Condemned by Law: Assassination of Political Dissidents Abroad
killing by their own security forces.”76 The U.N. Human Rights Committee’s General Comment on the legal obligations of states party to the ICCPR also explicitly states that the continued failure to punish and prevent extrajudicial killings may constitute a crime against humanity.77
The U.N. General Assembly has, on numerous occasions, addressed the prohibition on extrajudicial killings in unequivocal terms. In response to a continuous increase in the incidents of such killings, it passed a resolution in 1996 explicitly condemning the practice.78 The language of the resolution “demands that all Governments ensure that the practice of extrajudicial … executions be brought to an end.”79 The resolution also recognizes that all governments have an obligation to “conduct exhaustive and impartial investigations into all suspected cases of extrajudicial … executions.”80 In addition to the U.N. General Assembly, the Special Rapporteur on Summary or Arbitrary Executions is specifically charged with the monitoring and regulation of Article 6(1) of the Covenant.81 By mandate, the Special Rapporteur may take action in cases of extrajudicial killings linked to attacks by “state officials, paramilitary groups, private individuals or groups cooperating with or tolerated by [a member state].”82 The Rapporteur’s mandate requires it to pay “special attention” to extrajudicial killings carried out against individuals engaged in “peaceful activities in defence of human rights.”83 The Rapporteur also has a mandate to investigate breaches of the obligation to investigate alleged violations of the right to life and to provide adequate compensation to victims.84 This mandate applies to all forms of extrajudicial killing, whether they take place during armed conflict, times of peace or in the context of “targeted killings” of alleged terrorists.85
 U.N. Human Rights Comm., General Comment 6 para. 3, supra note 71.
 See id. U.N. Human Rights Comm., General Comment 31, para. 8, supra note 65. For discussion and analysis of possible crimes against humanity charges against the Islamic Republic for the assassination of its political dissidents, see infra § 5.4.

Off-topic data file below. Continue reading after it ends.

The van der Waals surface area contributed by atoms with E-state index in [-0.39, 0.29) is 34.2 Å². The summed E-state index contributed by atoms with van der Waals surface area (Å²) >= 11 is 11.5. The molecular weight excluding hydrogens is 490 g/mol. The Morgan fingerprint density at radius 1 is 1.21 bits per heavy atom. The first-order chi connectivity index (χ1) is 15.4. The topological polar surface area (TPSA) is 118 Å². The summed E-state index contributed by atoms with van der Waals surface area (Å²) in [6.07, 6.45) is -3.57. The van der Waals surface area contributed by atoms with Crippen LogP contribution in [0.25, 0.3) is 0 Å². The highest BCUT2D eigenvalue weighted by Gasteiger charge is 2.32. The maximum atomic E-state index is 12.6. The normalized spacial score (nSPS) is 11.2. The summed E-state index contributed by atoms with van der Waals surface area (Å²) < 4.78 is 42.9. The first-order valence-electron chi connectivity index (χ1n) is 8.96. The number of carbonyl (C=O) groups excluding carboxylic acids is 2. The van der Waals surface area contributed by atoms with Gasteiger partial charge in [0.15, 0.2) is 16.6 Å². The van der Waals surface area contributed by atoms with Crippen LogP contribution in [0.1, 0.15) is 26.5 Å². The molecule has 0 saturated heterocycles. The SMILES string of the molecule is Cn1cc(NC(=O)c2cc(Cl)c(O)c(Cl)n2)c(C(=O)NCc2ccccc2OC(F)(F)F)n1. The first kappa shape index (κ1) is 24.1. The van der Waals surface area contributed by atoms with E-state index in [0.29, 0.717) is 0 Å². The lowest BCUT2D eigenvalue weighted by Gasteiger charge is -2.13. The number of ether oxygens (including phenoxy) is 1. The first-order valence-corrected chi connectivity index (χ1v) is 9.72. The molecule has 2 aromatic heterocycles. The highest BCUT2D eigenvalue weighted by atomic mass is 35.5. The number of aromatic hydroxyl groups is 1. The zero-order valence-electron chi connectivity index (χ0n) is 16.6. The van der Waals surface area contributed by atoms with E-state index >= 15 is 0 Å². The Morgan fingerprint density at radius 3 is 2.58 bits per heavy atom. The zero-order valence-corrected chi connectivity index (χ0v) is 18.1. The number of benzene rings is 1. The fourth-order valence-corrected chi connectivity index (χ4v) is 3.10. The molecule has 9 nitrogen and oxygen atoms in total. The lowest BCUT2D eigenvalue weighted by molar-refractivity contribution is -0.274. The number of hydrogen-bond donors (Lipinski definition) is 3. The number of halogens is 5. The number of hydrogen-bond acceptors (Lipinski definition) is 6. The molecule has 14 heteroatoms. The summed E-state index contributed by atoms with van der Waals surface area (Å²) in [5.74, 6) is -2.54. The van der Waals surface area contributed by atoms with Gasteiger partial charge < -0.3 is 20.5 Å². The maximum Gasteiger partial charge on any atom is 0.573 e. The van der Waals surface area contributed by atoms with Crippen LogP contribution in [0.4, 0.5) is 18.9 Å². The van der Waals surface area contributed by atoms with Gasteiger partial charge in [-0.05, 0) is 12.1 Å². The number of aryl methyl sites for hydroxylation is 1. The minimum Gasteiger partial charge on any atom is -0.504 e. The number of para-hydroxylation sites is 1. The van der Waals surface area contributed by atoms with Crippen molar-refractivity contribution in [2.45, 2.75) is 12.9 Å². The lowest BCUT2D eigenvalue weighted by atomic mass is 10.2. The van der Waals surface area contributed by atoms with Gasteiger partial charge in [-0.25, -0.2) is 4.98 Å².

Extrajudicial, Summary or Arbitrary Executions, G.A. Res. 51/92, U.N. Doc A/RES/51/92 (Dec. 12, 1996).
 Id. para. 2.
 Id. para. 3.
 The Special Rapporteur is appointed by the Human Rights Commission (now the Human Rights Council), but is technically an employee of the U.N. Office for the Commission on Human Rights. See Office of the United Nations High Commissioner for Human Rights, http://www.ohchr.org/EN/AboutUs/Pages/WhoWeAre.aspx (last visited Oct. 31, 2008). The office of the Special Rapporteur was established by resolution in 1982, and is also responsible for investigations of human rights violations pursuant to Articles 6, 14, and 15 of the Covenant. See OFFICE OF THE UNITED NATIONS HIGH COMMISSIONER ON HUMAN RIGHTS, Special Rapporteur on Extrajudicial, Summary, and Arbitrary Executions, Methods, available at www.unhchr.ch/html/menu2/7/b/execut/exe_meth.htm (last visited Oct. 31, 2008) [hereinafter Special Rapporteur on Extrajudicial Killings - Methods]. In 1992, the United Nations Commission on Human Rights passed a resolution seeking to widen the mandate of the Special Rapporteur to all violations of the right to life, including the practice of extrajudicial killings. Commission on Human Rights, Resolution 1992/79 (Mar. 5, 1992). In addition to the findings of the Special Rapporteur, the rulings and General Comments of the Human Rights Committee and other international human rights bodies such as the Inter-American Court on Human Rights and the European Court on Human Rights are not technically binding on Iran. See id. at http://www.ohchr.org/EN/AboutUs/Pages/WhoWeAre.aspx (last visited Oct. 31, 2008).
 OFFICE OF THE UNITED NATIONS HIGH COMMISSIONER ON HUMAN RIGHTS, Model Questionnaire of the Special Rapporteur on Extrajudicial, Summary, and Arbitrary Executions, available at www.unhchr.ch/html/menu2/7/b/execut/exequest.htm (last visited Oct. 31, 2008); see also Special Rapporteur on Extrajudicial Killings - Methods, supra note 81. This mandate includes investigations into breaches of the right to life during “armed conflict” in violation of international humanitarian law. See Question of the Violation of Human Rights and Fundamental Freedoms in Any Part of the World, with Particular Reference to Colonial and Other Dependent Countries and Territories, U.N. Doc. E/CN.4/1993/46 (Dec. 23, 1992).
Report of the Special Rapporteur of Dec. 22, 2004 para. 7(f), supra note 68.
 See OFFICE OF THE UNITED NATIONS HIGH COMMISSIONER ON HUMAN RIGHTS, Special Rapporteur on Extrajudicial, Summary, and Arbitrary Executions, Mandate, available at www.unhchr.ch/html/menu2/7/b/execut/exe_mand.htm (last visited Oct. 31, 2008).
 See, e.g., OFFICE OF THE UNITED NATIONS HIGH COMMISSIONER ON HUMAN RIGHTS, Report of the Special Rapporteur, U.N. Doc. A/HRC/4/20 (Jan. 29, 2007); Report of the Special Rapporteur of Dec. 22, 2004 para. 50, supra note 68.